Tuesday, April 2, 2013

Kadoorie Farm and Botanical Garden redux (Photo-essay)

So what next after hiking up from the lower part of Kadoorie Farm and Botanical Garden to 546 meter high Kwun Yam Shan and the Kadoorie Brothers' Memorial Pavilion located even higher up?  Well, as the proverbial "they" say, what goes up must come down!

But before my two hiking buddies that day and I began our descent down, we first enjoyed the pavilion's peaceful surroundings and the views to be had from there -- and only then did we go down via a different route from the one we had taken to the upper area of the farm, one that offered up still more interesting sights at this often overlooked gem of a Hong Kong facility and attraction:-

View of Kwun Yam Shan and its surroundings from
the Kadoorie Brothers' Memorial Pavilion 
(that's slightly different from the one I shared here! ;b)

A moon gate and path near the pavilion -- with part of
Tai Mo Shan in the background

Tangerines are among the fruits found on trees
at Kadoorie Farm and Botanic Garden
 
 I'm not sure what species of butterfly this is but
it's a beauty, don't you think?

At Signpost Corner, one can find out how far away 
places as diverse as Tahiti, Teheran, Wan Chai 
and the North Pole are from Kadoorie Farm :)

They may be called the Great Falls but they were 
more trickle than genuine waterfall when we visited!

This photo doesn't do justice to how intimidatingly steep
were the steps beyond the "Please Do Not Enter" sign!

The mind boggles when seeing this sign... ;b

13 comments:

The Fragrant Harbour said...

Two questions: 1) Did you try the tangerines or not allowed? 2) The snake drop off... is that for people who somehow manage to bag a snake at home and leave them there, or for people to drop off their pet snakes for baby sitting?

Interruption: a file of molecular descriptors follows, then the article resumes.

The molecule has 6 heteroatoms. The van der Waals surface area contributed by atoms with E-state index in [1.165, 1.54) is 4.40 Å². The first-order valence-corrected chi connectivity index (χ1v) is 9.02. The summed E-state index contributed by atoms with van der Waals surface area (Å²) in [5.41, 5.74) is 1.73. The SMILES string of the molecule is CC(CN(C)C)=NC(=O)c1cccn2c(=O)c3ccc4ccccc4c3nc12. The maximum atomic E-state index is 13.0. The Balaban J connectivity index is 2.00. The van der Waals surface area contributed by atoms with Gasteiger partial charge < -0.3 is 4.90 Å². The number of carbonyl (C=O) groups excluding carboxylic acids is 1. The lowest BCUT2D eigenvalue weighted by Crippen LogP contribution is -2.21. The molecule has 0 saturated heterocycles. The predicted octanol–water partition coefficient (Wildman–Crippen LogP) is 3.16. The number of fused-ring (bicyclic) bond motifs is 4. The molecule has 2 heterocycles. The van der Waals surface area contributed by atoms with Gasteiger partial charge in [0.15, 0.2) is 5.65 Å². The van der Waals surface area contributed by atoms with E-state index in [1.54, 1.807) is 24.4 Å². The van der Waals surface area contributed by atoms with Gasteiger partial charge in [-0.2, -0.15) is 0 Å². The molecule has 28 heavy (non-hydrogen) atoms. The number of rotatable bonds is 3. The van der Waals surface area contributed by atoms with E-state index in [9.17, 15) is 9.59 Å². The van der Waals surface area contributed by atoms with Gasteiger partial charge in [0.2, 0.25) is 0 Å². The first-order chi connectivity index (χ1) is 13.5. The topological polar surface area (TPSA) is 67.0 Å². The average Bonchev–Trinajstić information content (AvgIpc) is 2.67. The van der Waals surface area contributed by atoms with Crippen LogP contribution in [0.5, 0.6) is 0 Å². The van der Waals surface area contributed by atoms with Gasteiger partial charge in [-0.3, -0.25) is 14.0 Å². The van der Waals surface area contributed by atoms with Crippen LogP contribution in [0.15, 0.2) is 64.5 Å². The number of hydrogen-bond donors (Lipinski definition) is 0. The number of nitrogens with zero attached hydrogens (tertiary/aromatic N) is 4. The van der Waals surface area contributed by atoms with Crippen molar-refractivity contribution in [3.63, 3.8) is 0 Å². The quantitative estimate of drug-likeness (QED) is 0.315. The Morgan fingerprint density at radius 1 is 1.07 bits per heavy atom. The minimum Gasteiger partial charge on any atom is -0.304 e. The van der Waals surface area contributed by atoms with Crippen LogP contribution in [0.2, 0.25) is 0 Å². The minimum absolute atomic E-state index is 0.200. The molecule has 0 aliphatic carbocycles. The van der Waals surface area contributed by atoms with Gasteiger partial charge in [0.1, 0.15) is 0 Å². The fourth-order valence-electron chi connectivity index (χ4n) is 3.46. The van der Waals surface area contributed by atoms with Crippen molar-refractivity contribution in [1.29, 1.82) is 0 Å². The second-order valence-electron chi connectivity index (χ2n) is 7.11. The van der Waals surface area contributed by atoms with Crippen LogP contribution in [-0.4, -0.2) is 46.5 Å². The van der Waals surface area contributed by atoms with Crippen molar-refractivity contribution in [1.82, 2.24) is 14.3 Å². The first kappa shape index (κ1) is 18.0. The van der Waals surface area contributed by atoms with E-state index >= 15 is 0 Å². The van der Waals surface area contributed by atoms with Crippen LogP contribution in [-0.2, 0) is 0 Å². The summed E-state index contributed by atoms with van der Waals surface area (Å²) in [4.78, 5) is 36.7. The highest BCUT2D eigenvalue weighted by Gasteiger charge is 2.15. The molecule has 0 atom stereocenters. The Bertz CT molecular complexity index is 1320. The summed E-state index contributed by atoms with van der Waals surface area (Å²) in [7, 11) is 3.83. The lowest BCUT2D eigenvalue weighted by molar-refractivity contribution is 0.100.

YTSL said...

Hi "The Fragrant Harbour" --

Didn't try the tangerines. Wasn't about to pluck them from the trees!!

Re the Snake Drop Off: Hahahahaha re your second suggestion. I'm thinking it's more likely that it's for people to drop off snakes they find... and the Hong Kong police will then take these snakes and set them free far away from where there are (many) people.

http://www.chinadailyapac.com/article/snakes-alive

The Fragrant Harbour said...

But do people really know how to handle snakes? And they can slither back (eventually) to where they came from...

YTSL said...

Hi again "The Fragrant Harbour" --

Maybe they're people who had pet snakes and don't want them any more? And re the snakes slithering back to where they came from: my thoughts exactly! Also yikes re there being (so) many snakes in the wilds of Hong Kong. No wonder I average a snake spotting every 10 hikes or so! :O

The Fragrant Harbour said...

So there were no instructions near the "Snake Drop off" sign to explain how to handle a snake...? Isn't that kind of scary?

YTSL said...

Hi once more "The Fragrant Harbour" --

No instructions that I could see. I guess that Snake Drop Off point is for people who know what it's all about!

YTSL said...

To all who have been following the Snake Drop Off discussion --

A reader emailed me to tell me the following:-

certain types wild animals are sent there after they're captured in urban areas, so when the police (and AFCD) use a snake handler, a drop-off point is needed. To see a snake handler in action, see the following documentary from the 9-minute mark when apprentice Ho Cheuk-hing is introduced:

http://programme.rthk.hk/rthk/tv/programme.php?name=tv/hkce&d=2013-03-21&p=1981&e=211356&m=episode

I recommend watching the whole documentary if you've got the time. Really interesting!

Horsoon said...

The second pic caught my attention instantly; the 'moon gate' is like a big eye!

YTSL said...

Hi Horsoon --

I'm glad to know that a picture in this photo-essay other than the one of the Snake Drop Off sign caught people's attention! ;b

baroness radon said...

Snake Drop Off? Somehow I thought it was a New Year thing!

YTSL said...

Hi baroness radon --

Teehee -- no, and not just for the Year of the Snake either! ;b

Diana said...

The Moon Gate picture is lovely, I instantly thought of one of those mushy TVB romantic series, though I doubt I actually saw it in any of them.

And the waterfall is still quite impressive, with so little water one can really appreciate the beauty of the rocks.

YTSL said...

Hi Diana --

Yeah, I doubt that the TVB crews would be bothered to go as far up Kadoorie Farm to shoot at that Moon Gate -- but yeah, one does see quite a few Moon Gates in Chinese TV shows and films.

And thanks for appreciating the waterfall and its rocks. :)